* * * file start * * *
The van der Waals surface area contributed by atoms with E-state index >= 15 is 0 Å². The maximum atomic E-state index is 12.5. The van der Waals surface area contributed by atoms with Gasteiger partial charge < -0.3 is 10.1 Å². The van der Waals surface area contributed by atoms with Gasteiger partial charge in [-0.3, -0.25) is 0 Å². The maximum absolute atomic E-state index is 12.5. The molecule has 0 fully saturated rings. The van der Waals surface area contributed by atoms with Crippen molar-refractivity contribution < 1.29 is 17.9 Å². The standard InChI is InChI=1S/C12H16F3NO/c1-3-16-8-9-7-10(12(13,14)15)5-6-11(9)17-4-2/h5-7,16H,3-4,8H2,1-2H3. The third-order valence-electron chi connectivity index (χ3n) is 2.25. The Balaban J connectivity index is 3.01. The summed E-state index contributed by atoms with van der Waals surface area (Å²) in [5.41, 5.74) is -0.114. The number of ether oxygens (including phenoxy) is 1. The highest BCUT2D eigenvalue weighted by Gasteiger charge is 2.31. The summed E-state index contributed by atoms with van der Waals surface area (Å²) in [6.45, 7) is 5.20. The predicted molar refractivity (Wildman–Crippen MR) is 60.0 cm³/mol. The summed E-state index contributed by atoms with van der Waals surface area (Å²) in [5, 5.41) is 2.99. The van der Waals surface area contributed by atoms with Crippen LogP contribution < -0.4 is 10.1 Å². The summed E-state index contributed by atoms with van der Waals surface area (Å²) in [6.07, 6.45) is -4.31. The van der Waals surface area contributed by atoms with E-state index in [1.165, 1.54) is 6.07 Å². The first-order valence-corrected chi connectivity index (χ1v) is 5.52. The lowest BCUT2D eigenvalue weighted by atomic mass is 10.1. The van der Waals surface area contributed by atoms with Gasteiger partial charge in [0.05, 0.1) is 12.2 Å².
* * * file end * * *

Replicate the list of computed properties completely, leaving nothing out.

The van der Waals surface area contributed by atoms with E-state index >= 15 is 0 Å². The maximum atomic E-state index is 12.5. The van der Waals surface area contributed by atoms with Gasteiger partial charge < -0.3 is 10.1 Å². The van der Waals surface area contributed by atoms with Gasteiger partial charge in [-0.3, -0.25) is 0 Å². The maximum absolute atomic E-state index is 12.5. The molecule has 0 fully saturated rings. The van der Waals surface area contributed by atoms with Crippen molar-refractivity contribution < 1.29 is 17.9 Å². The standard InChI is InChI=1S/C12H16F3NO/c1-3-16-8-9-7-10(12(13,14)15)5-6-11(9)17-4-2/h5-7,16H,3-4,8H2,1-2H3. The third-order valence-electron chi connectivity index (χ3n) is 2.25. The Balaban J connectivity index is 3.01. The summed E-state index contributed by atoms with van der Waals surface area (Å²) in [5.41, 5.74) is -0.114. The number of ether oxygens (including phenoxy) is 1. The highest BCUT2D eigenvalue weighted by Gasteiger charge is 2.31. The summed E-state index contributed by atoms with van der Waals surface area (Å²) in [6.45, 7) is 5.20. The predicted molar refractivity (Wildman–Crippen MR) is 60.0 cm³/mol. The summed E-state index contributed by atoms with van der Waals surface area (Å²) in [5, 5.41) is 2.99. The van der Waals surface area contributed by atoms with Crippen LogP contribution < -0.4 is 10.1 Å². The summed E-state index contributed by atoms with van der Waals surface area (Å²) in [6.07, 6.45) is -4.31. The van der Waals surface area contributed by atoms with E-state index in [1.165, 1.54) is 6.07 Å². The first-order valence-corrected chi connectivity index (χ1v) is 5.52. The lowest BCUT2D eigenvalue weighted by atomic mass is 10.1. The van der Waals surface area contributed by atoms with Gasteiger partial charge in [0.05, 0.1) is 12.2 Å².